The housing bubble pops, investors stumble over each other trying to find another place to make money and end up buying commodities such as corn and oil. The result is that the prices skyrocket. And when oil prices went up so did gas prices. Then there were cries for domestic alternative fuels such as ethanol and then came the mandates and the subsidies. The mandates and subsidies came along inside the Energy Policy Act of 2005. That energy bill back in 2005 mandated that 4 billion gallons of renewable fuel (you guessed it, mostly corn-based ethanol) must be added to the United States’ gasoline supply in 2006. Then it mandated 4.7 billion gallons in 2007 and 7.5 billion in 2012. This is a huge increase in ethanol use but is still only a teaspoon full when compared to the 140 billion gallons of gas the U.S. burns every year.
Then came the “chicken and the egg” problem. Now we’ll go back to the investors again. Ethanol was supposed to be an alternative fuel that could be produced by many sources including and mostly domestic corn. Investors again stumbled over each other investing in these ethanol plants. Almost overnight ethanol plants started popping up all over the United States and every one of them were designed to use corn. And everything seemed to be going great until the demand for corn went way up as it started to deplete the suppl
y of corn used for our food and for feedstock. This caused the price of corn to rise even more. Once the price of corn went up, this drove the cost to produce ethanol to skyrocket. Then to make things worse, speculators again made a quick buck buying (even more) corn futures which then drove up the price of corn even more. Now the high corn prices, the credit crunch, falling oil prices and decrease consumer demand is causing the opposite to occur.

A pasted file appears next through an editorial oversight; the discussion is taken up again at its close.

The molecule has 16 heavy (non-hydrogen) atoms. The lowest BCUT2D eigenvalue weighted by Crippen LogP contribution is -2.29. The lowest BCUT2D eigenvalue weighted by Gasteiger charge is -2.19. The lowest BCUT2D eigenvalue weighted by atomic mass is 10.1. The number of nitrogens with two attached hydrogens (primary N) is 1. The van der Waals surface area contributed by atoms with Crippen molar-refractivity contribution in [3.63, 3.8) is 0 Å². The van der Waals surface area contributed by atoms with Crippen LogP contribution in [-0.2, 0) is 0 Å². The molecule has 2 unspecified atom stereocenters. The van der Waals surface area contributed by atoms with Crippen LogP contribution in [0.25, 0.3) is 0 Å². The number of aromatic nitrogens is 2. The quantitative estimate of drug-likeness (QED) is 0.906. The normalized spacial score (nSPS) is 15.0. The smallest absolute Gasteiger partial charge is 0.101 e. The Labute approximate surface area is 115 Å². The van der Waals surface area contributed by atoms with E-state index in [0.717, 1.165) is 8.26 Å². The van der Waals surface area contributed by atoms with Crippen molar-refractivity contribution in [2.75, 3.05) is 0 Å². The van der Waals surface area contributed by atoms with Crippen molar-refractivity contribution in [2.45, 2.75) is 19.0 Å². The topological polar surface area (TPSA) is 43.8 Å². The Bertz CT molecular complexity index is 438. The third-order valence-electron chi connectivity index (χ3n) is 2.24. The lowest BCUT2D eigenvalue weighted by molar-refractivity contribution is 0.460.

Just when you thought things were bad enough, another nail in their coffin came as now there were too many plants making too much ethanol. The oversupply of ethanol caused ethanol prices to fall sharply. Ethanol plants that were just finished being built and others that were just starting to be built went bankrupt. It seems like more of them go down every day. John McCain just announced in last night’s debates that he is planning to eliminate the import tariff of 54¢ per gallon on Brazil’s sugar and ethanol imports. And I quote from last night’s debate “”I would eliminate the tariff on imported sugar cane-based ethanol from Brazil.” I don’t know all the answers but I myself can’t really see how this can I help our domestic ethanol industry in any way at all. I think they should be some common ground here somewhere that we could get to. I can’t help but feel sorry for our alternative energy programs. What is going to happen next is anyone’s guess.